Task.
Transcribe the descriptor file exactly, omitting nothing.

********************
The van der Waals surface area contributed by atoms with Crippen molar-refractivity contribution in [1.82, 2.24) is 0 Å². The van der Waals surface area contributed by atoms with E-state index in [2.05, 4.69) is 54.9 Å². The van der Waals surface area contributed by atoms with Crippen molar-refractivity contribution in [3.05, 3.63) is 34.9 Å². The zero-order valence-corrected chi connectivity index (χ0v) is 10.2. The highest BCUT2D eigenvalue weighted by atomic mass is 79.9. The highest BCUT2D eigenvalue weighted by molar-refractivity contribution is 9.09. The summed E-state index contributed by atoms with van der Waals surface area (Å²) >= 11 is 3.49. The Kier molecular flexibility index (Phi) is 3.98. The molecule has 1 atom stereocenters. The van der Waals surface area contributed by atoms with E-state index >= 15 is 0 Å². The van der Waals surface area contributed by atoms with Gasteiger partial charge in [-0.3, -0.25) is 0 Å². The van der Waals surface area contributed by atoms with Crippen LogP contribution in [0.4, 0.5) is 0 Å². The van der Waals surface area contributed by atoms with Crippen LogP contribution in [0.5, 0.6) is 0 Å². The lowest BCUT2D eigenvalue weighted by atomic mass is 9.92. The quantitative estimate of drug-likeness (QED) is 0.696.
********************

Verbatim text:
The van der Waals surface area contributed by atoms with Crippen molar-refractivity contribution in [1.82, 2.24) is 0 Å². The van der Waals surface area contributed by atoms with E-state index in [2.05, 4.69) is 54.9 Å². The van der Waals surface area contributed by atoms with Crippen molar-refractivity contribution in [3.05, 3.63) is 34.9 Å². The zero-order valence-corrected chi connectivity index (χ0v) is 10.2. The highest BCUT2D eigenvalue weighted by atomic mass is 79.9. The highest BCUT2D eigenvalue weighted by molar-refractivity contribution is 9.09. The summed E-state index contributed by atoms with van der Waals surface area (Å²) >= 11 is 3.49. The Kier molecular flexibility index (Phi) is 3.98. The molecule has 1 atom stereocenters. The van der Waals surface area contributed by atoms with E-state index >= 15 is 0 Å². The van der Waals surface area contributed by atoms with Gasteiger partial charge in [-0.3, -0.25) is 0 Å². The van der Waals surface area contributed by atoms with Crippen LogP contribution in [0.4, 0.5) is 0 Å². The van der Waals surface area contributed by atoms with Crippen LogP contribution in [0.5, 0.6) is 0 Å². The lowest BCUT2D eigenvalue weighted by atomic mass is 9.92. The quantitative estimate of drug-likeness (QED) is 0.696.